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Part Two: Inflation and Your Health Premiums

Generally, the government takes care of a portion of your health insurance premiums. The amount is based on someone’s income bracket, which changes every year because of inflation. In a previous article, we discussed how this impacts the average monthly health insurance cost, even if a household’s income doesn’t go up or down. The change will effect the 2019 Medicare Part B premium prices, low cost medical insurance polices, and contributions to employer-sponsored plans.

However, the new health care laws and different states’ policies can make things complicated. Consequently, many people fail to utilize potential tax deductions and other resources that may drastically lower their health care expenses.

There are many savings opportunities and ways for consumers to take advantage of inflation. In turn, taxpayers may qualify for low cost medical insurance benefits or enjoy a discount on their 2019 Medicare Part B premium payments. Moreover, these strategies make it easier to deal with the rising cost of living.

The Savings Are Temptingcash-coins-money-pattern-259165

Consumers should prepare for inflation. First of all, unless your annual household earnings increase, all income brackets will pay a lower premium next year.

Having said that, in most cases, people only save a tenth of a percent of their annual earnings. For example, someone that makes $100,000 will only pay $100 less towards their health policy in 2020.

However, when combined with tax deductions and the right financial accounts, these savings may balloon. This is especially important to Social Security recipients. Because their benefits are going to rise next year, some of them may move to a higher income bracket. As a result, their 2019 Medicare Part B premium may increase in 2020.

In part three of this article series, we look at the best ways for consumers to save money on insurance and medical expenses. More specifically, there are many accounts that provide you with generous tax deductions and similar benefits.

A consumer doesn’t pay taxes on their contributions towards a health savings account (HSA), for example. In turn, they can use the money to take care of copays and out-of-pocket costs. Here, they enjoy two advantages at the same time: Less taxes and relatively low cost medical insurance premiums. In fact, the HSA’s deduction may cause their income to go down to a lower bracket, which enables consumers to save even more money.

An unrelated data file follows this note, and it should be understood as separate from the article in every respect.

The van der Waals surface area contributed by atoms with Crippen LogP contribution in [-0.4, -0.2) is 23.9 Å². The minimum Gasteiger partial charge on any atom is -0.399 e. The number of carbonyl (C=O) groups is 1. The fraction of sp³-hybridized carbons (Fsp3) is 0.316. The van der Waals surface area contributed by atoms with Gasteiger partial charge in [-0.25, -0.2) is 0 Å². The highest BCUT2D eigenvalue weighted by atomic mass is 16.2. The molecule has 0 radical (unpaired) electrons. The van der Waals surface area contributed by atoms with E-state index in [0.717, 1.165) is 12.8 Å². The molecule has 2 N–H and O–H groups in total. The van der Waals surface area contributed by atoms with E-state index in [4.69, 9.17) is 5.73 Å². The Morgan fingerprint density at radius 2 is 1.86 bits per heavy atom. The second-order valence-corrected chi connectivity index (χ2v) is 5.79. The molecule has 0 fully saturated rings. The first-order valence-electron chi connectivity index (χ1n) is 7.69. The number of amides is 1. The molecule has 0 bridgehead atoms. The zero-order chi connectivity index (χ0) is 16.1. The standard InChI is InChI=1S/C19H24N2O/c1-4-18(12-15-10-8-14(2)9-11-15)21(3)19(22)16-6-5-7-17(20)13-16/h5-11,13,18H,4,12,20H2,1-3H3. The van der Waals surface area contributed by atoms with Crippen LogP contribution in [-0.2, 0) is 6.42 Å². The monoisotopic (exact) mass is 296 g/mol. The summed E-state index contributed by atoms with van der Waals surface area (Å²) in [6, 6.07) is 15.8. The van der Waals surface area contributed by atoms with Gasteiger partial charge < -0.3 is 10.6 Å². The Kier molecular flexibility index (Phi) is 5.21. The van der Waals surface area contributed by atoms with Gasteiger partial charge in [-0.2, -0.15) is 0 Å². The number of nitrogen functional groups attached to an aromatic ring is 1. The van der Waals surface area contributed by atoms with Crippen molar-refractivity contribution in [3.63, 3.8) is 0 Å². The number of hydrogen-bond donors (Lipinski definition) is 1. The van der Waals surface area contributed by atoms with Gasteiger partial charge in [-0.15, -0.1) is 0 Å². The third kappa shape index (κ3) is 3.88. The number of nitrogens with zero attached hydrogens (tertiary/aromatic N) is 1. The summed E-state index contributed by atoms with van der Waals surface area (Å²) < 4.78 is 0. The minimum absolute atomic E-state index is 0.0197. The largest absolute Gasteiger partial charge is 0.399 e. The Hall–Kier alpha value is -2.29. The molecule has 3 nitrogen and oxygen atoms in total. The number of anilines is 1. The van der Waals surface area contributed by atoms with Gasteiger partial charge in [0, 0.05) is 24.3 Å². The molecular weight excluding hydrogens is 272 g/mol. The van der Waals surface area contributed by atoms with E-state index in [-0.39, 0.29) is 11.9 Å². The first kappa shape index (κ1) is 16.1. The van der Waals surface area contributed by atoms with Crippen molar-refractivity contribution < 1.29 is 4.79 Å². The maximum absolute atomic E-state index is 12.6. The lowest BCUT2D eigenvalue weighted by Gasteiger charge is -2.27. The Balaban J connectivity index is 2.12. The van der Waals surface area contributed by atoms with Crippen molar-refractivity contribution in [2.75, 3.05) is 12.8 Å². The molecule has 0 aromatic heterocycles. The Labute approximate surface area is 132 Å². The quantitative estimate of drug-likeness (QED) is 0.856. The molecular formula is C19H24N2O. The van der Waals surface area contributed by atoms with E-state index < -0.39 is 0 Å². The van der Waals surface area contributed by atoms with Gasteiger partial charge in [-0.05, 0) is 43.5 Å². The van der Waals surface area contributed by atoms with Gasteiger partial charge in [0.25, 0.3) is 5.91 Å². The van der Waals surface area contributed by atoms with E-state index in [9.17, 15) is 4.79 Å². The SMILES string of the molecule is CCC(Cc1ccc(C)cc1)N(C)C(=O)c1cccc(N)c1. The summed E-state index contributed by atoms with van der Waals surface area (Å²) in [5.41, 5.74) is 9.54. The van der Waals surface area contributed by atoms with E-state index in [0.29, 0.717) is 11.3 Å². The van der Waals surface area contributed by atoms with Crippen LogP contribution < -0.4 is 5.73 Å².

Retirement accounts, such as 401(k)s, allow you to access similar tax deductions. Compare this to consumers who earn more money but, at the same time, incur more health expenses and pay higher taxes.

Offsetting Inflation

Social Security benefits and wages are going up for a reason. The overall cost of living, in itself, is overheating. Therefore, the government and employers are matching inflation with more benefits.

In short, all of your purchases become more expensive year after year. This includes retail products, foods, beverages, and auto leases. The last thing you want to deal with is a costly health insurance policy.

Accounting and budgeting for inflation, in its own respect, is time-consuming and demanding. Those who take advantage of potential deductions, savings accounts, and other medical resources are efficiently prepared for these extra expenses.

Keeping Your Health Insurance Low

The new income brackets mean that all taxpayers, regardless of their earnings, will save money in 2020. Getting a raise doesn’t necessarily mean more costly premiums.

By opening a health savings account, utilizing your deductions, and budgeting ahead of time, you can enjoy sizable savings. This is even more important to those who are just above or below their bracket’s threshold.computer-desk-laptop-stethoscope-48604

Uncle Sam and the IRS are going to knock on taxpayers’ doors soon. When you file this year’s return, keep your low cost medical insurance or relatively cheap 2019 Medicare Part B premiums in mind.

Reviewing your finances and identifying potential deductions might make this tax season somewhat joyful.

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